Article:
|The trees across the street have leafed out - fortunately, they're just out of the line-of-sight of my foliage-averse neighbor (whose house can be shown just above another neighbor's Nerium oleander on the right)
|The neighbors across the street are partially hidden behind Alyogyne huegelii (Blue Hibiscus) and what I think is Iris sibirica 'Butter & Sugar'
|The next house is almost completely hidden by hedges but this wonderful Leucospermum makes an appearance every spring
|I've killed 2 of these but think I have to try growing it again
|The owners of the house on the other side of the street have replaced some of their shrubs with succulents. I'm in love with that variegated Aloe (Aloe arborescens 'Variegata'?)
|I don't recall noticing the large coral tree (Erythrina) just up the street before - how can that be? Perhaps it's because I always focus on the even larger pine tree next to it.
|It's impossible to miss the vibrant pink Bougainvillea surrounding this house. I like the Bougainvillea best when it tumbles down the slope, as shown on right.
Rather than continue along the neighborhood road, I hiked up to the entrance to our neighborhood, which has been undergoing a mini-renovation since the city removed several trees along the main road as part of a 4-month project to repave that road and improve safety. The left turn into our neighborhood used to be a bit scary as we faced a blind curve and drivers tend to come along from the other direction at speeds well above the posted limits (despite regular speed traps set by the sheriff's department).
|The area sloping down from the main road has been cleaned up, leaving mostly succulent plants. That huge white building on the other side of the main road is a house (even if it looks as though it could pass for city hall).
|The area along the main road was recently replanted with Bougainvillea, Limonium, Cistanthe grandiflora (formerly known as Calandrinia) and Hesperaloe - all very drought tolerant selections
Walking back the way I came, I noticed things I haven't seen when driving the same route.
|The California pepper trees (Schinus molle) are loaded with berries
|This street-side planting of an ornamental banana tree and Agave attenuata looks great despite being irrigated by nothing more than run-off from the house above
|One house on my route is surrounded by remarkably healthy Hibiscus shrubs (two years ago they were infested with white fly so I was impressed by their current condition)
Moving back along the neighborhood road from the point I'd veered off, I was confronted by the weed-strewn property that was once framed with roses and Pelargoniums.
|This house makes me sad as it had a vibrant garden before it was sold. I have no doubt the new owners plan extensive renovations but did they have to clear the property of life a year in advance of the beginning of work?
|Although this is a poor photo, I think this is Aesculus californica, a California native buckeye
|The house across the street has planted a Jacaranda - I look forward to those beautiful (if messy) blooms
|All the boulders surrounding the next house look like this - there was no attempt to give them a more natural look by burying their bases
|The renovation of this house, which started about the time we moved in, is finally complete. It's far larger than this photo suggests, a split-level home, sitting on close to 2 acres that slopes into a canyon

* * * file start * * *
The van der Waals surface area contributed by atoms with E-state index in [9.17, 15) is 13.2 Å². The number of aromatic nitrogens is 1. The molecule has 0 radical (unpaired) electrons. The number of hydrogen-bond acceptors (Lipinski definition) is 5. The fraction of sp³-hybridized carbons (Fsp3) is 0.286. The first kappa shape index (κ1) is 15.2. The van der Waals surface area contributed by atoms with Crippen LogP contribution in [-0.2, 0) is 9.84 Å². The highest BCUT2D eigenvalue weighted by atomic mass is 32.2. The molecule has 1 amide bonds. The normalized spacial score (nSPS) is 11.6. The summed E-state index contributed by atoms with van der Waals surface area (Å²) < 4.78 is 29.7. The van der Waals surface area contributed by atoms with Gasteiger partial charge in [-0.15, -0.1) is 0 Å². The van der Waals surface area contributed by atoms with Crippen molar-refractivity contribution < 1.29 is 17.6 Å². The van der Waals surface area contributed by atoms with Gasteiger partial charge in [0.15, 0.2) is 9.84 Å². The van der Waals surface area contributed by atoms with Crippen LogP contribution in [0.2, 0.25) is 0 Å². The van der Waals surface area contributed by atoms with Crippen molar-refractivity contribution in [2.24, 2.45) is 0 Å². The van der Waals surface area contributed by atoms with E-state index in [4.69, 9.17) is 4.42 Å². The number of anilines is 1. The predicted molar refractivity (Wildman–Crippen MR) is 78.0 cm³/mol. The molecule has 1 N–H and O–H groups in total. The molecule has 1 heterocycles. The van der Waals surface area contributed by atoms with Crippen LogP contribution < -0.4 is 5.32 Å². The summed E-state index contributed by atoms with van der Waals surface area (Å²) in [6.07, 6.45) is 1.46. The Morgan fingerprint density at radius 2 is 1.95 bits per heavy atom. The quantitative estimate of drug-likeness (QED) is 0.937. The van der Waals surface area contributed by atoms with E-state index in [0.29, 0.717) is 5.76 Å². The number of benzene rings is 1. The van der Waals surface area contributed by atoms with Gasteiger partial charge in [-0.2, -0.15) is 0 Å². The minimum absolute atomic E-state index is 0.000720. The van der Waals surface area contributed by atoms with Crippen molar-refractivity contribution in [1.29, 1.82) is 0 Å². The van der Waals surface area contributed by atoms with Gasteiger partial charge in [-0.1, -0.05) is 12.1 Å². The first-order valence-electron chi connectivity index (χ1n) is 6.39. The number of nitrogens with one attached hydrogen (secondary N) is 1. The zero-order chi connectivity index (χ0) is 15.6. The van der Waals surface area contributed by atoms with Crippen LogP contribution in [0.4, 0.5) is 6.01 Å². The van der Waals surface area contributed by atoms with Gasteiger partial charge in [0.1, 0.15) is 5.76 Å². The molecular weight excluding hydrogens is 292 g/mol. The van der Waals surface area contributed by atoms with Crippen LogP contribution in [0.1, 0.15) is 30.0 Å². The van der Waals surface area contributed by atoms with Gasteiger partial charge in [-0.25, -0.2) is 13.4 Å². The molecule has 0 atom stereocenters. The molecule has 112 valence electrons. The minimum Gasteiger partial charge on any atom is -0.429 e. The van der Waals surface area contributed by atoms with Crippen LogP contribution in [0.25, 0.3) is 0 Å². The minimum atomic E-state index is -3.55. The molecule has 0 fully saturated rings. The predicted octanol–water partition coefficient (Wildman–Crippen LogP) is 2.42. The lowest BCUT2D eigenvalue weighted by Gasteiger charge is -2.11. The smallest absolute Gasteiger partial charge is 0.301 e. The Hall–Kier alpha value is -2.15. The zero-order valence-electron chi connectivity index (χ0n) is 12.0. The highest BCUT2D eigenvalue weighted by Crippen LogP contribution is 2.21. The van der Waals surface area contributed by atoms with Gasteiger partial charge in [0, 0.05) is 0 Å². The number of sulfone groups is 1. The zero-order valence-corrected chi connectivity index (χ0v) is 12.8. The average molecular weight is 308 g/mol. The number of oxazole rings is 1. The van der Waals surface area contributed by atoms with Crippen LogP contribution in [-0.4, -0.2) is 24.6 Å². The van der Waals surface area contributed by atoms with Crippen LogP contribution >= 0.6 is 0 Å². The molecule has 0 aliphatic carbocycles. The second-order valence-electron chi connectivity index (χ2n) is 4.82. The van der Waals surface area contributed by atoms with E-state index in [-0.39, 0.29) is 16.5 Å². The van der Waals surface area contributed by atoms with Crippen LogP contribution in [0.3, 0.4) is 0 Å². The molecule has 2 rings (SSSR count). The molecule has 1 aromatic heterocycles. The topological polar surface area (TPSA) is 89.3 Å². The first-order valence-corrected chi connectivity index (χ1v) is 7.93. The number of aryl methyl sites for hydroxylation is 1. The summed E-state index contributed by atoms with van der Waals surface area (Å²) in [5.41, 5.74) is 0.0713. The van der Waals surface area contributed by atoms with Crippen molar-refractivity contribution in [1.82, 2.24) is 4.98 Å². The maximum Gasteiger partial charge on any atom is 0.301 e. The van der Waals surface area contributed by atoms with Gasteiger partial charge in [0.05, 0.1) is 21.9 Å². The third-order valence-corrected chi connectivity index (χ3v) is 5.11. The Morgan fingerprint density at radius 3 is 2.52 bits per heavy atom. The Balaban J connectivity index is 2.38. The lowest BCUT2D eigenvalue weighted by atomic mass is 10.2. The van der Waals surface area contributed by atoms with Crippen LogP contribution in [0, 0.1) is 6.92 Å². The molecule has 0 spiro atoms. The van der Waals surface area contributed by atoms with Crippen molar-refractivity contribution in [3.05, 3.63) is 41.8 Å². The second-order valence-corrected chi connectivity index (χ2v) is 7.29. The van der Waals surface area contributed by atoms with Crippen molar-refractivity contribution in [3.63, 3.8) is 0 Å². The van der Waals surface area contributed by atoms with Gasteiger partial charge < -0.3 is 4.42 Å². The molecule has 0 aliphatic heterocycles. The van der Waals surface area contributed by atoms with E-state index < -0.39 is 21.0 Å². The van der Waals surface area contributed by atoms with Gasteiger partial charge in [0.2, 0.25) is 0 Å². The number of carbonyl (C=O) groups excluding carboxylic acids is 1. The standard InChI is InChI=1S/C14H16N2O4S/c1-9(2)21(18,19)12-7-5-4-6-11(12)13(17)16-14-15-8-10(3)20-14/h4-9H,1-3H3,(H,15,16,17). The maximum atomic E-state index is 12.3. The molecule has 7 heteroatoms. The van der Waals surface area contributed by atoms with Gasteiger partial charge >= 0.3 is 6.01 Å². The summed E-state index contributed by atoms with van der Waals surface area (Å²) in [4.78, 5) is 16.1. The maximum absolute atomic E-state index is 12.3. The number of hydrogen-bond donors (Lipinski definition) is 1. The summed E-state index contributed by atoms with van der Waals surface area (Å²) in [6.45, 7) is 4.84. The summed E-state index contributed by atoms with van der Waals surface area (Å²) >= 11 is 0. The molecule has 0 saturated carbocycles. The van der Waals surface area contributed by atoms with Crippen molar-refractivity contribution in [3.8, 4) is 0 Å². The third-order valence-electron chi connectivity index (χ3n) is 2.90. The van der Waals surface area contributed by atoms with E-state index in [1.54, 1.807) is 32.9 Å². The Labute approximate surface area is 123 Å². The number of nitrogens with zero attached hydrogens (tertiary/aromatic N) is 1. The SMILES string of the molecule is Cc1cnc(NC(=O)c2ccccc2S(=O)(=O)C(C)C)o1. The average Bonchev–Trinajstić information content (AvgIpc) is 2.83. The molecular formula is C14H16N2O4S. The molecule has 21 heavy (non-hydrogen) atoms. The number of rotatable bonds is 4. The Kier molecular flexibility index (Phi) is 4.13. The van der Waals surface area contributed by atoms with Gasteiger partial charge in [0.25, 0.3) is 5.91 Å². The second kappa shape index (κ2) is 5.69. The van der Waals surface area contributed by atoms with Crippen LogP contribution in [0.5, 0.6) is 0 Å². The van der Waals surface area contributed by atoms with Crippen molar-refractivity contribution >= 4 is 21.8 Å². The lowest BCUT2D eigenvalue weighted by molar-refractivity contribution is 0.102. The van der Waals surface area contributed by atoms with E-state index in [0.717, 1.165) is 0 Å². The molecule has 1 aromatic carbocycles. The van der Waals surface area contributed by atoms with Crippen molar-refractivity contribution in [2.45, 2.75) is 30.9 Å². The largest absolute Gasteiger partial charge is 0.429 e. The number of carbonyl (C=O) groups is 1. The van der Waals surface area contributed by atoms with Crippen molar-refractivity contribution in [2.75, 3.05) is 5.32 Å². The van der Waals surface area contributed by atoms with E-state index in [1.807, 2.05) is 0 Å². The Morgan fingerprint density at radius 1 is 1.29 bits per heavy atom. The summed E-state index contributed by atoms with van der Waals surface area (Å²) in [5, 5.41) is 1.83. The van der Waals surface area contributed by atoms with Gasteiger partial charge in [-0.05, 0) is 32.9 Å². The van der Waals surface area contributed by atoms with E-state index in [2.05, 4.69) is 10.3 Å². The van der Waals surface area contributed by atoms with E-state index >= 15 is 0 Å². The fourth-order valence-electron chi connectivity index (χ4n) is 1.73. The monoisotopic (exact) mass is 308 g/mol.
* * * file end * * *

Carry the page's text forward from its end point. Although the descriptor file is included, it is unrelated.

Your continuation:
|Cistanthe (Calandrinia) is already in bloom in this front garden
|Opuntia pads were planted in front of this house (to create a barrier?). The parent plant stands behind an electrified gate in front of a Spanish-style house.
Just beyond this point, there's a road that used to connect to other neighborhoods. Many years before we moved here, it was closed following a community vote. This has contributed immeasurably to the relative peace of our neighborhood by eliminating commuter traffic.
|Ugly yellow concrete pylons prevent cars from entering our neighborhood but it's possible to walk through to the neighborhood beyond
|Echium lines both side of the former street. I briefly wondered if I could get away with digging up the Echium seedling on the lower left.
On the other side of the closed road is an empty lot. The house that once occupied this double lot reportedly burned down many years ago and the land has been for sale ever since. I'd thought to walk the space to see what kind of view it has but stopped as the weeds are currently waist-high in spots.
|There are tall plants of what I beleive must be some kind of Borage all over the property, as well as lupine sprouting up through what must have been a driveway
Slightly further down the road, I noticed that a "for sale" sign was up in front of the house of one of the most active gardeners in our neighborhood. We'd received notice that she and her husband planned to move but I was sad to see the sign anyway. Her garden is beautiful and I really hope another gardener buys the property.
|The gardener terraced her frontyard after she moved in 14-15 years ago
|A few of the plants occupying her front garden
|The 2 most magnificent garden specimens are on display here
|In addition to a 100-year old pine, she's got the largest Leucospermum I've ever seen
|This slope is covered by ivy and fronted with palms, Agapanthus, Hemerocallis, Phormium and Strelitzia
|This is one of 2 "spur roads" that stem off from our neighborhood road
|I think these shrubs are Cassia didmobotrya (said to smell like popcorn)
|My neighbor's driveway with our trees shown in the background
I hope spring is in the air wherever you are, even if there's still snow on the ground. We're having a span of pleasant spring-like weather here, although forecasters are predicting yet another warm-up in the 90F (32C) range for the middle of next week. However you're spending the weekend, enjoy it!
All material © 2012-2015 by Kris Peterson for Late to the Garden Party